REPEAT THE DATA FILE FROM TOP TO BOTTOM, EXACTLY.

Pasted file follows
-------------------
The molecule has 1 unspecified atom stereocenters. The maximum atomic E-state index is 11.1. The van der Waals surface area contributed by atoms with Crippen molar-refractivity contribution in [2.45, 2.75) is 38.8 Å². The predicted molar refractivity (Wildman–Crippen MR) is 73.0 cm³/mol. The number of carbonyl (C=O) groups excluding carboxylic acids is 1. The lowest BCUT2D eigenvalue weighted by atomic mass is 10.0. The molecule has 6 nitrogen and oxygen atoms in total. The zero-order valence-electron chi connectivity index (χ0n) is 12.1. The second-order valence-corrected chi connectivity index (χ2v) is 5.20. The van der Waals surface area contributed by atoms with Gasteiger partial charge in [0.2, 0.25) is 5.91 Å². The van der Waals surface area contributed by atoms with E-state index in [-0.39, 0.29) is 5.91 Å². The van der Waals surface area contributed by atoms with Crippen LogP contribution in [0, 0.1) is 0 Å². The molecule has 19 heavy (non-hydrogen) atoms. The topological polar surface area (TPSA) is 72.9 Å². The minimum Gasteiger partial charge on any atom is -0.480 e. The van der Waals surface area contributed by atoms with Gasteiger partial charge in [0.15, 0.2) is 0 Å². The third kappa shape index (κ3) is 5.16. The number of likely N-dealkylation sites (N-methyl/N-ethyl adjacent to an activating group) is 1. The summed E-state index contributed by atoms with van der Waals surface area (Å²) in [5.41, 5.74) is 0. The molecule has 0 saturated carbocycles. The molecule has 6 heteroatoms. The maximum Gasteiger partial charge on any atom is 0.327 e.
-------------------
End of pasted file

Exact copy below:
The molecule has 1 unspecified atom stereocenters. The maximum atomic E-state index is 11.1. The van der Waals surface area contributed by atoms with Crippen molar-refractivity contribution in [2.45, 2.75) is 38.8 Å². The predicted molar refractivity (Wildman–Crippen MR) is 73.0 cm³/mol. The number of carbonyl (C=O) groups excluding carboxylic acids is 1. The lowest BCUT2D eigenvalue weighted by atomic mass is 10.0. The molecule has 6 nitrogen and oxygen atoms in total. The zero-order valence-electron chi connectivity index (χ0n) is 12.1. The second-order valence-corrected chi connectivity index (χ2v) is 5.20. The van der Waals surface area contributed by atoms with Gasteiger partial charge in [0.2, 0.25) is 5.91 Å². The van der Waals surface area contributed by atoms with E-state index in [-0.39, 0.29) is 5.91 Å². The van der Waals surface area contributed by atoms with Crippen LogP contribution in [0, 0.1) is 0 Å². The molecule has 19 heavy (non-hydrogen) atoms. The topological polar surface area (TPSA) is 72.9 Å². The minimum Gasteiger partial charge on any atom is -0.480 e. The van der Waals surface area contributed by atoms with Gasteiger partial charge in [0.15, 0.2) is 0 Å². The third kappa shape index (κ3) is 5.16. The number of likely N-dealkylation sites (N-methyl/N-ethyl adjacent to an activating group) is 1. The summed E-state index contributed by atoms with van der Waals surface area (Å²) in [5.41, 5.74) is 0. The molecule has 0 saturated carbocycles. The molecule has 6 heteroatoms. The maximum Gasteiger partial charge on any atom is 0.327 e.